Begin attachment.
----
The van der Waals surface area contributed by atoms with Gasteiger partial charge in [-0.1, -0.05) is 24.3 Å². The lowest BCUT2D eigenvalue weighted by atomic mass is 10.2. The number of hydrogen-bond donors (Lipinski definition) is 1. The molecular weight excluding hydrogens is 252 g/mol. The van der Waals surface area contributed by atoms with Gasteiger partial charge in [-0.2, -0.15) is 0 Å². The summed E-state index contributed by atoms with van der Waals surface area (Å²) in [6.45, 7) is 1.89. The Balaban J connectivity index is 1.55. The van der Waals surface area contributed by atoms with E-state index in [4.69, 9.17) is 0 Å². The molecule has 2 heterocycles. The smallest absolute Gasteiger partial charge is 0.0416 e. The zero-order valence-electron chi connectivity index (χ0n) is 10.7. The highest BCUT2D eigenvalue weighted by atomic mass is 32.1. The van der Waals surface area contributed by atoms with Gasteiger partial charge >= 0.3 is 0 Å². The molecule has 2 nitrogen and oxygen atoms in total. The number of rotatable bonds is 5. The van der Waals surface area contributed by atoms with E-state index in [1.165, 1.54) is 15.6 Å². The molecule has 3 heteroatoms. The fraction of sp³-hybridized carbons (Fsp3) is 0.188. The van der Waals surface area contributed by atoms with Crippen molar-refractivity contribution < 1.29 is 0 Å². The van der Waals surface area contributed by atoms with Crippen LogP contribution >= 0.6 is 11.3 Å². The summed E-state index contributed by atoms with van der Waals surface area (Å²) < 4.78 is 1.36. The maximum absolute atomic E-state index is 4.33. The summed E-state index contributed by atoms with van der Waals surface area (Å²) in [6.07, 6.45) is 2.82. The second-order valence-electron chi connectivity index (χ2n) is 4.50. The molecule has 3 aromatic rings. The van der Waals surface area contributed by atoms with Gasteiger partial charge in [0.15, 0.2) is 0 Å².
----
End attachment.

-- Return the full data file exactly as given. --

The van der Waals surface area contributed by atoms with Gasteiger partial charge in [-0.1, -0.05) is 24.3 Å². The lowest BCUT2D eigenvalue weighted by atomic mass is 10.2. The number of hydrogen-bond donors (Lipinski definition) is 1. The molecular weight excluding hydrogens is 252 g/mol. The van der Waals surface area contributed by atoms with Gasteiger partial charge in [-0.2, -0.15) is 0 Å². The summed E-state index contributed by atoms with van der Waals surface area (Å²) in [6.45, 7) is 1.89. The Balaban J connectivity index is 1.55. The van der Waals surface area contributed by atoms with E-state index in [4.69, 9.17) is 0 Å². The molecule has 2 heterocycles. The smallest absolute Gasteiger partial charge is 0.0416 e. The zero-order valence-electron chi connectivity index (χ0n) is 10.7. The highest BCUT2D eigenvalue weighted by atomic mass is 32.1. The van der Waals surface area contributed by atoms with Gasteiger partial charge >= 0.3 is 0 Å². The molecule has 2 nitrogen and oxygen atoms in total. The number of rotatable bonds is 5. The van der Waals surface area contributed by atoms with E-state index in [1.165, 1.54) is 15.6 Å². The molecule has 3 heteroatoms. The fraction of sp³-hybridized carbons (Fsp3) is 0.188. The van der Waals surface area contributed by atoms with Crippen molar-refractivity contribution < 1.29 is 0 Å². The van der Waals surface area contributed by atoms with Crippen LogP contribution >= 0.6 is 11.3 Å². The summed E-state index contributed by atoms with van der Waals surface area (Å²) < 4.78 is 1.36. The maximum absolute atomic E-state index is 4.33. The summed E-state index contributed by atoms with van der Waals surface area (Å²) in [6.07, 6.45) is 2.82. The second-order valence-electron chi connectivity index (χ2n) is 4.50. The molecule has 3 aromatic rings. The van der Waals surface area contributed by atoms with Gasteiger partial charge in [0.15, 0.2) is 0 Å².